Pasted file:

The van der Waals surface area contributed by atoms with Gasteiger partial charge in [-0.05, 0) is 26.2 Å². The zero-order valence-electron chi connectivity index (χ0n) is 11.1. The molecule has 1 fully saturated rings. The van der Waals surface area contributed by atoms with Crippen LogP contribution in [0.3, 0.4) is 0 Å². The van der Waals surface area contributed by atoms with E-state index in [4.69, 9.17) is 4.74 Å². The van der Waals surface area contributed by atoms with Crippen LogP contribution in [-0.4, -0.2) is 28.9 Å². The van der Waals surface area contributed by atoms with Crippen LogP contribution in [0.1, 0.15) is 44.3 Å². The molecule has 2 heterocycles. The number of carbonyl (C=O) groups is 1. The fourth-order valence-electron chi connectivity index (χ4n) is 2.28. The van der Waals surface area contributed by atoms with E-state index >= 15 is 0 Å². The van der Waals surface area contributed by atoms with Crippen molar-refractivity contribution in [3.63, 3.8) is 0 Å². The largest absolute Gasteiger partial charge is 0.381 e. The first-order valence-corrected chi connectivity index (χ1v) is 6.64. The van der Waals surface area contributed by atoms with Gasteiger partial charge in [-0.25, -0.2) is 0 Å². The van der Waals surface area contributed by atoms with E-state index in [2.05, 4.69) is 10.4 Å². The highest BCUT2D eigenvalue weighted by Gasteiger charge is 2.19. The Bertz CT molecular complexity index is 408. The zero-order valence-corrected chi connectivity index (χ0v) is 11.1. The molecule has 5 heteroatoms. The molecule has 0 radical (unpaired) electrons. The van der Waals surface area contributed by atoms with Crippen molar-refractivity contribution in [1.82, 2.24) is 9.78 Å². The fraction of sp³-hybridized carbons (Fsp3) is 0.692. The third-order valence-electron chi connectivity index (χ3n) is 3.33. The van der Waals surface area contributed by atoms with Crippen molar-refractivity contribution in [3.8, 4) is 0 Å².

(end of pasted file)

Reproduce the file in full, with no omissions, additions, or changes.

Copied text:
The van der Waals surface area contributed by atoms with Gasteiger partial charge in [-0.05, 0) is 26.2 Å². The zero-order valence-electron chi connectivity index (χ0n) is 11.1. The molecule has 1 fully saturated rings. The van der Waals surface area contributed by atoms with Crippen LogP contribution in [0.3, 0.4) is 0 Å². The van der Waals surface area contributed by atoms with E-state index in [4.69, 9.17) is 4.74 Å². The van der Waals surface area contributed by atoms with Crippen LogP contribution in [-0.4, -0.2) is 28.9 Å². The van der Waals surface area contributed by atoms with Crippen LogP contribution in [0.1, 0.15) is 44.3 Å². The molecule has 2 heterocycles. The number of carbonyl (C=O) groups is 1. The fourth-order valence-electron chi connectivity index (χ4n) is 2.28. The van der Waals surface area contributed by atoms with E-state index >= 15 is 0 Å². The van der Waals surface area contributed by atoms with Crippen molar-refractivity contribution in [3.63, 3.8) is 0 Å². The largest absolute Gasteiger partial charge is 0.381 e. The first-order valence-corrected chi connectivity index (χ1v) is 6.64. The van der Waals surface area contributed by atoms with Gasteiger partial charge in [-0.25, -0.2) is 0 Å². The van der Waals surface area contributed by atoms with E-state index in [2.05, 4.69) is 10.4 Å². The highest BCUT2D eigenvalue weighted by Gasteiger charge is 2.19. The Bertz CT molecular complexity index is 408. The zero-order valence-corrected chi connectivity index (χ0v) is 11.1. The molecule has 5 heteroatoms. The molecule has 0 radical (unpaired) electrons. The van der Waals surface area contributed by atoms with Crippen molar-refractivity contribution in [1.82, 2.24) is 9.78 Å². The fraction of sp³-hybridized carbons (Fsp3) is 0.692. The third-order valence-electron chi connectivity index (χ3n) is 3.33. The van der Waals surface area contributed by atoms with Crippen molar-refractivity contribution in [3.8, 4) is 0 Å².